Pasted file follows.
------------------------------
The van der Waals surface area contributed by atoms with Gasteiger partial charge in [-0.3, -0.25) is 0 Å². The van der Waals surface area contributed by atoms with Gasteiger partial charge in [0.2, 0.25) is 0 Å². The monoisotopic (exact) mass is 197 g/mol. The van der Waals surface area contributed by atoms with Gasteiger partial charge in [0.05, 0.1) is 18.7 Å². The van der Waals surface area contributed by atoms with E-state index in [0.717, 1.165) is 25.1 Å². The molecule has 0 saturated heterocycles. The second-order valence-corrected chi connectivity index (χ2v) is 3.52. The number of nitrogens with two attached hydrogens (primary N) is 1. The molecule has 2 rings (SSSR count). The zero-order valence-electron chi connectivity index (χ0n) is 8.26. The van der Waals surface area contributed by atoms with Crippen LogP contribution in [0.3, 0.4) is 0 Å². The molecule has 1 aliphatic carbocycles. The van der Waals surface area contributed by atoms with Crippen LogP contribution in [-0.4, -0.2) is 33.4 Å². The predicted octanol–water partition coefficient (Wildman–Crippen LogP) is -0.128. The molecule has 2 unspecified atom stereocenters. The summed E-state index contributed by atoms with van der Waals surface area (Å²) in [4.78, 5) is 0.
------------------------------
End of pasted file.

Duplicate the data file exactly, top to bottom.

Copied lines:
The van der Waals surface area contributed by atoms with Gasteiger partial charge in [-0.3, -0.25) is 0 Å². The van der Waals surface area contributed by atoms with Gasteiger partial charge in [0.2, 0.25) is 0 Å². The monoisotopic (exact) mass is 197 g/mol. The van der Waals surface area contributed by atoms with Gasteiger partial charge in [0.05, 0.1) is 18.7 Å². The van der Waals surface area contributed by atoms with E-state index in [0.717, 1.165) is 25.1 Å². The molecule has 0 saturated heterocycles. The second-order valence-corrected chi connectivity index (χ2v) is 3.52. The number of nitrogens with two attached hydrogens (primary N) is 1. The molecule has 2 rings (SSSR count). The zero-order valence-electron chi connectivity index (χ0n) is 8.26. The van der Waals surface area contributed by atoms with Crippen LogP contribution in [0.3, 0.4) is 0 Å². The molecule has 1 aliphatic carbocycles. The van der Waals surface area contributed by atoms with Crippen LogP contribution in [-0.4, -0.2) is 33.4 Å². The predicted octanol–water partition coefficient (Wildman–Crippen LogP) is -0.128. The molecule has 2 unspecified atom stereocenters. The summed E-state index contributed by atoms with van der Waals surface area (Å²) in [4.78, 5) is 0.